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Sackcloth people: South Africa
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African identities Sackcloth people: South Africa

A group of Sackcloth people stay in Cape Town. They are also known as the Sakmanne, and they branched out of the Rastafarian culture. They walk bare footed, they are strictly vegetarian and they do not believe in material possessions. The group in Cape Town has about 100 members. Other Sackcloth groups are in other parts of South Africa’s Western Cape, and also in the Northern and Eastern Cape and KwaZulu-Natal.

Where have all our role models gone?
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African identities Where have all our role models gone?

Role models play an exceptionally important part in the life of a young person. Young people relate to, admire and, in many cases, imitate their role models during the most impressionable years of their lives. In South Africa, poor conduct by some among the political elite has left many young people disillusioned by mainstream politics. For others, however, corrupt and self-serving behaviour is viewed with approval and aspiration. This paints a concerning picture for the future of our country.

Mubarak Bala answers questions on his atheism in Nigeria
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African identities Mubarak Bala answers questions on his atheism in Nigeria

Islam is sacrosanct in Northern Nigeria. Suffice to say that denouncing the religion can come with dire consequences. It’s just not something you do. Last year, a young man named Mubarak Bala from Kano bravely did just that. He announced he was an atheist and humanist, and rejected Islam. This came with serious consequences, including alienation from family and friends, physical assaults and death threats. It’s been over a year since this happened and TIA wanted to speak to Mubarak to hear what he had to say and to see how he was doing.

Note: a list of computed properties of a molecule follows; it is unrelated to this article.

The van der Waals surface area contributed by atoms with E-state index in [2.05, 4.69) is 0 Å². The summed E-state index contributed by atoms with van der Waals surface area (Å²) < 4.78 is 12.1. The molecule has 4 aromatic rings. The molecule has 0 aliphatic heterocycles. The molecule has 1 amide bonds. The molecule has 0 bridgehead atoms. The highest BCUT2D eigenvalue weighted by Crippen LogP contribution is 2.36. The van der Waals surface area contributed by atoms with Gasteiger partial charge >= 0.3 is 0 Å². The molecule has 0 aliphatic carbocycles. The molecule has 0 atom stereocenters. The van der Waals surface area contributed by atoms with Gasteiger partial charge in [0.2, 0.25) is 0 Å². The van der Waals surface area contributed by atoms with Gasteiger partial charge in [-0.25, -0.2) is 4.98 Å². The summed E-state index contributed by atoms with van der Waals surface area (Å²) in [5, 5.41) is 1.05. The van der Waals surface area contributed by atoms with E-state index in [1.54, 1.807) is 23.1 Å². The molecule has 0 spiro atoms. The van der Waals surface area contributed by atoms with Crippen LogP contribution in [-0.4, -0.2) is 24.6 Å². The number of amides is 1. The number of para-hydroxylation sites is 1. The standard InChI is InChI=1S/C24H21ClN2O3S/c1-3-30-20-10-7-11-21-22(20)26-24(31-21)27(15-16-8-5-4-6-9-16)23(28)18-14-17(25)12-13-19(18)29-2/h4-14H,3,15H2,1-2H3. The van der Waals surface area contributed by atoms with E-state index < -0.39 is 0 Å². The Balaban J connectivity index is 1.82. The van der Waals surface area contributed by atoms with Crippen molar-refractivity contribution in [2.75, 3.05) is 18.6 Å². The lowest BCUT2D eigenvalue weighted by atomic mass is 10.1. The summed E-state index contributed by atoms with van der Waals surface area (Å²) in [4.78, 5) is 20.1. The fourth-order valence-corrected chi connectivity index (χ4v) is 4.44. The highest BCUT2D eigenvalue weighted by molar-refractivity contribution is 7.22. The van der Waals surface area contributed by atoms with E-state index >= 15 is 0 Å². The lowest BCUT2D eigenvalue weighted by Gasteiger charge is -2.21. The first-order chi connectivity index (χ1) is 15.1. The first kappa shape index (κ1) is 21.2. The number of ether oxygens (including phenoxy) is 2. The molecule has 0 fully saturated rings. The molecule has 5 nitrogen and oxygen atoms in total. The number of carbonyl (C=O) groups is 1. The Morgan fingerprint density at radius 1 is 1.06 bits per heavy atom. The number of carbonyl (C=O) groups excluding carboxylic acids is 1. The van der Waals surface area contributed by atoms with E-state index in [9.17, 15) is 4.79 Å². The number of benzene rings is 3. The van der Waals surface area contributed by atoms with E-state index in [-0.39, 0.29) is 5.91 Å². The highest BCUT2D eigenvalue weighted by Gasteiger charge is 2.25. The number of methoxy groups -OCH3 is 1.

African Cultures and the Promotion of Sexual and Reproductive Rights
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African identities African Cultures and the Promotion of Sexual and Reproductive Rights

Culture can be defined as a continuous process of change that gives a community a sense of identity, dignity, continuity, security
and that binds it together. It includes beliefs, art, morals, law, customs and any other capabilities and habits acquired by its people. Traditional values, on the other hand, are attitudes, beliefs and actions that are standards of behaviours by which society expects its members to abide. They guide human behaviour in interpersonal, group and intergroup communications and relationships. Cultural and traditional values influence spheres of social activity such as family life, health, education, wealth distribution, politics and government. In Africa, as elsewhere, values are dynamic and continuously interact with their internal and external environment.